Much of the research into health policy transfusion to date has looked at the role international organisations have in spreading ideas, with very little looking at the role played by countries themselves. But their role in driving what information they consider useful about other countries is of crucial importance; to be acted on, it must answer the questions that keep them up at night. Put simply, national not international institutions need to be defining the questions, yet we know very little about how one country formulates questions about another.
8. Finally, different countries face different challenges when learning across health systems. Even within one country, the challenges change over time.
When trying to understand why learning across countries may not be happening, it is useful to consider three possibilities. Perhaps there actually isn’t a clear answer out there to the challenge they are up against – demand but little supply – (Nepal was arguably in this position when it started working out how community health workers could contribute to new born care). Perhaps the information exists (or could be obtained, but policy stakeholders have already made their decisions and don’t want to go back – supply but little demand – (Georgia may have been an example of this during its hospital privatisation reforms). Or maybe there is both supply and demand, but the mechanisms and resources (including internet, HR, and financing) available for bringing the two together are failing (could this currently be the case as Anglophone, Francophone and Lusophone countries try to learn from each-other?) Or is it some mix of all three?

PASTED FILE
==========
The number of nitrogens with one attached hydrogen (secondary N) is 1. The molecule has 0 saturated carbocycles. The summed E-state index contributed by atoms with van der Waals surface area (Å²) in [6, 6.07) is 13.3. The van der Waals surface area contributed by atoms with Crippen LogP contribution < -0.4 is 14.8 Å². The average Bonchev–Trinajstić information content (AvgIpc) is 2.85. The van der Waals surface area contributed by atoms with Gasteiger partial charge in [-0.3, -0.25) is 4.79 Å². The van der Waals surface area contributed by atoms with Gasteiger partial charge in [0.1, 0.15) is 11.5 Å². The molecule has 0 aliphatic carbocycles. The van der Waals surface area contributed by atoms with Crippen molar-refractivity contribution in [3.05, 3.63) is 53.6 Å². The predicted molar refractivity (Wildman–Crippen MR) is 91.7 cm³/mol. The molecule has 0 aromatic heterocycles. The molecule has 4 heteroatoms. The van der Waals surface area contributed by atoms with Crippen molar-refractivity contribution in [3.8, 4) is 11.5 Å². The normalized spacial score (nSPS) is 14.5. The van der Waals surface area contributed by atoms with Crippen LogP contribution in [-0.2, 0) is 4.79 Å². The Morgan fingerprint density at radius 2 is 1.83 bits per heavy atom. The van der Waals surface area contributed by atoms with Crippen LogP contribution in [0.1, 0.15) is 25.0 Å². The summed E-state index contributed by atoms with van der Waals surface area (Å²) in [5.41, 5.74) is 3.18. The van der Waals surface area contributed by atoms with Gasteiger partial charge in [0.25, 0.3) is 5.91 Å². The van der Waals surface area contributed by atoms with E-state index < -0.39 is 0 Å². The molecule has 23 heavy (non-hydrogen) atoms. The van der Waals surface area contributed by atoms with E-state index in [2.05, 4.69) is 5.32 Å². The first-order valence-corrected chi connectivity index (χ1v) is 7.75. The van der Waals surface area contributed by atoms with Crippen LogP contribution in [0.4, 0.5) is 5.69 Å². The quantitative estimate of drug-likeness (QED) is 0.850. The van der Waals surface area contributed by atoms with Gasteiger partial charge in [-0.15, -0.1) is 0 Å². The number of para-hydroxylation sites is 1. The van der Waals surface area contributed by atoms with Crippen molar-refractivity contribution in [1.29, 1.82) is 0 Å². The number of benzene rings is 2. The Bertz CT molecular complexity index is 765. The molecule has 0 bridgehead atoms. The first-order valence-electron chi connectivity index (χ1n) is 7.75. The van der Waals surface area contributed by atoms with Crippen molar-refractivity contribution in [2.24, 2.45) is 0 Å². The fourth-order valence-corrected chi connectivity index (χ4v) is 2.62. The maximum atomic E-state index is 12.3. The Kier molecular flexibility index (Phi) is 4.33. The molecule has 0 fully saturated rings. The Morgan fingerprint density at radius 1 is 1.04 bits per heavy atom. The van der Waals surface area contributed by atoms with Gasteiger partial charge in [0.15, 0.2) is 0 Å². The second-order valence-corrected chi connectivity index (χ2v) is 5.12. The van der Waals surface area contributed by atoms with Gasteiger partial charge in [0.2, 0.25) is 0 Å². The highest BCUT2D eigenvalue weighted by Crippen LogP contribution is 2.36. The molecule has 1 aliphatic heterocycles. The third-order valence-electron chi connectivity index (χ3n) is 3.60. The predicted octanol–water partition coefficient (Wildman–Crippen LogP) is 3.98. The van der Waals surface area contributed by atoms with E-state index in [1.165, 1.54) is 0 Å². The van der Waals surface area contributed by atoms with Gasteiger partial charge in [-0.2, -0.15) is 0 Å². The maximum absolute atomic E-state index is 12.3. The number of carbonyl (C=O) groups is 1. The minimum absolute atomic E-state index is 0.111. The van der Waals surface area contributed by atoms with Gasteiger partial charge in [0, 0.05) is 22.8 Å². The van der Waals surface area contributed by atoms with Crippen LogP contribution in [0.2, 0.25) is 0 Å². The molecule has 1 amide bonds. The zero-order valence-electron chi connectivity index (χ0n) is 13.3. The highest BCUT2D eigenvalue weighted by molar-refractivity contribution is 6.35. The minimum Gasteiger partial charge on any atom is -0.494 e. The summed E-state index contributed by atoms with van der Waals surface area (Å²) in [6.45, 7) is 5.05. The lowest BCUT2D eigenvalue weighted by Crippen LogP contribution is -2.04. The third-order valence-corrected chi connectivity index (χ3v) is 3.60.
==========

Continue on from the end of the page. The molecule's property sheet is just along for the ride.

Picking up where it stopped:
The idea that countries should learn from each other is clearly appealing. But if it is actually to reap its benefits, we need to think more about how that learning process works beyond just the availability of information. Not learning from available information is a waste, but that does not mean it will happen.
Alex Jones is a health economist and was project manager of Learning for Action Across Health Systems. The project was commissioned by the Bill & Melinda Gates Foundation and implemented by Oxford Policy Management. Its objective was to investigate how external funding agencies can help countries learn from one another as they build and strengthen their health systems.